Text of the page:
It’s 3+ am in the morning. Ha ha couldn’t sleep and I finally get to do what I wanted to do for a very long time (bukan bangun jadi batman ha ha) – some quiet moments for the things that matter most.
Pak Tuan ada kat sebelah ni, clearly struggling to have a good sleep on a piece of mattress that feels more like a rock. We are in Sungai Petani for the north zone hockey tournament for SBP. We’ve been here each year without fail since 2007 (except 2008 when the venue was shifted to Kangar).
This year’s tournament is officially hosted by Sekolah Menengah Sains Kepala Batas. I didn’t get any details so Pak Tuan and I left for Kepala Batas this morning. It has been quite a taxing 2 weeks (brain wise) so I thought a quiet time from KL is more productive; and given how flexible things are with my current arrangement, I took 2 days off just for this.
We arrived at an empty turf in Kepala Batas ha ha, only to find out later that the actual tournament will be held at Sungai Petani. Pak Tuan has done all the bookings; complete with Googlemap of Kepala Batas ha ha, but we are back where it all started here in Sungai Petani in 2007.
It has been hard since the last few months; especially in the last 3 weeks. The morale has been low on both sides – the old boys and the boys. I could understand the feeling of pointlessness to continue doing this because the constant run-ins and sabotage just sapped too much of our energy. When I met Mr Thaman on the field, he asked me to talk to the boys because they had been quite down in terms of spirit and morale for the last few days (according to Mr Thaman). Well I don’t blame them; it’s not easy to be caught in between the school and a bunch of outsiders.
Talking about the boys, I don’t know what they feel about this. They spend more time there and only see us once in a while especially this year when we leave things mostly to Mr Thaman and Mr Pala. They are so detached from us, unlike their seniors who we pampered a lot more to get the initial buy in. With all the hate mongering of old boys and my batch that has been taking place lately, I am sure they are quite confused somehow. I grow older by the day and could no longer (or bothered or have the energy) to spend time specifically to get to know them; like I did with their seniors.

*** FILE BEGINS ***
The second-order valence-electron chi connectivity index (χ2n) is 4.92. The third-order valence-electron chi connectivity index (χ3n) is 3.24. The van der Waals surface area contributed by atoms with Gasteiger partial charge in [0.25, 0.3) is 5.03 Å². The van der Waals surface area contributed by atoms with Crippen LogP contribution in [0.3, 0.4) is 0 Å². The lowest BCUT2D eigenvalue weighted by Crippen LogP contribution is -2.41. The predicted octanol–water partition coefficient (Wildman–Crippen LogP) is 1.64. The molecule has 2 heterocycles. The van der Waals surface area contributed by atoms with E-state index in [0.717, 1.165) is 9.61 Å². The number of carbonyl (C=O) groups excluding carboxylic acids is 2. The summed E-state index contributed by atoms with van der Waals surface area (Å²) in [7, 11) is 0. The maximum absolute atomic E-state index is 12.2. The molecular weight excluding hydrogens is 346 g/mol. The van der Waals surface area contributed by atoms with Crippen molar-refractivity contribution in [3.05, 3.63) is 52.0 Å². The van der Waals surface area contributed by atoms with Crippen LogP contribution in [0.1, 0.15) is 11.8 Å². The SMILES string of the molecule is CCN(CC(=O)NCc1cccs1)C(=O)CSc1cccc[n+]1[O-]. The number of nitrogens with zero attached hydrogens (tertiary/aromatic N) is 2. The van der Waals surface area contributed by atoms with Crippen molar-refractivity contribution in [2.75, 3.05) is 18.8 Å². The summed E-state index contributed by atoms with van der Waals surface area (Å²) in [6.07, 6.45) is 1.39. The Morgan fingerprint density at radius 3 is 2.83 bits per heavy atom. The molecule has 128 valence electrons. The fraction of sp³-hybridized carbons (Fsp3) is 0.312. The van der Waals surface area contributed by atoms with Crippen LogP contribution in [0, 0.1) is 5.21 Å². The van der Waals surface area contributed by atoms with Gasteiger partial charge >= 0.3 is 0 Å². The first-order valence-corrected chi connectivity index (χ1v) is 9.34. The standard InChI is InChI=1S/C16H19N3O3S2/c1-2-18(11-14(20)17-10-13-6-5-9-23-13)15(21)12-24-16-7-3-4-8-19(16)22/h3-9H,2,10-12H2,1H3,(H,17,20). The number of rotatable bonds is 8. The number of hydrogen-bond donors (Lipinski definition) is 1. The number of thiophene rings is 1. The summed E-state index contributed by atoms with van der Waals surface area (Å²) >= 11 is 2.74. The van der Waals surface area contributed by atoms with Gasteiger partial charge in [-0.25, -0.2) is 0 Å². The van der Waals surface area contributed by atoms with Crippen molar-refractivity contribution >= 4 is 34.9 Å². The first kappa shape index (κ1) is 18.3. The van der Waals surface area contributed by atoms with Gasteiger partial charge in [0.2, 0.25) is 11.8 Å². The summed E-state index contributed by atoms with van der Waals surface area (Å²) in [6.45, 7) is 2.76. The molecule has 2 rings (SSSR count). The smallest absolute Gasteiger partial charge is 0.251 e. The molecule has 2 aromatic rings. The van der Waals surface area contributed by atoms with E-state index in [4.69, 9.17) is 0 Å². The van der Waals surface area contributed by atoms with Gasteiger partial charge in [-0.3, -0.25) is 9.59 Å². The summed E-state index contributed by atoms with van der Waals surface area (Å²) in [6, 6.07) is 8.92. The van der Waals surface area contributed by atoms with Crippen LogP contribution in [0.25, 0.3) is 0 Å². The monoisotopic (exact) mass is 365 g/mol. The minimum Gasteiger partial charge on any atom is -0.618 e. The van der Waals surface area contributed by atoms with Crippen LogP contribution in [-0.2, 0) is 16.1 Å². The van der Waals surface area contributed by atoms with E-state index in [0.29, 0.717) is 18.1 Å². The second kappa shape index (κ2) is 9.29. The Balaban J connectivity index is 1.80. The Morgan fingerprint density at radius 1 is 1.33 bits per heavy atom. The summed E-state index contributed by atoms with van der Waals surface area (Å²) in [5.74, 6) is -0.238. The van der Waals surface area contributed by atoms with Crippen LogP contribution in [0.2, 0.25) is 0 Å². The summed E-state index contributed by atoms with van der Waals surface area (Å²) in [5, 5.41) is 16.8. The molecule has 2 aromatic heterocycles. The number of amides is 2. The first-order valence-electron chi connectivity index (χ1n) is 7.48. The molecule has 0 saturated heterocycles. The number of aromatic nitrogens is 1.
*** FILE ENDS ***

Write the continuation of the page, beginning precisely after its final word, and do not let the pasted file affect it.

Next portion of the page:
But at least I know they wanted us there. For the last few days Azu and others have been sending SMS or trying to call. I was busy so could not pick the phone or returned their call. I used to talk to the boys (their seniors) at least once a week. Nowadays I hardly talk to them once a year. It’s only this morning I managed to pick up their calls and assured them that we (the old boys) will be there.
Perhaps, that could be one of the main reasons we never failed to make this trip. Not because of MCKK, that one I am sure of. I think we just didn’t have the heart to let them wait for us to turn up and get disappointed before the game that their no 1 fan was not there. Boys at that age require some attention no matter how macho they put their pretences up – I still get SMS or messages from the debaters asking whether I will ever drop by to see them again. Since 2007, no one else had ever watched their game except the old boys (and Mr Thaman & Mr Pala when they came on board).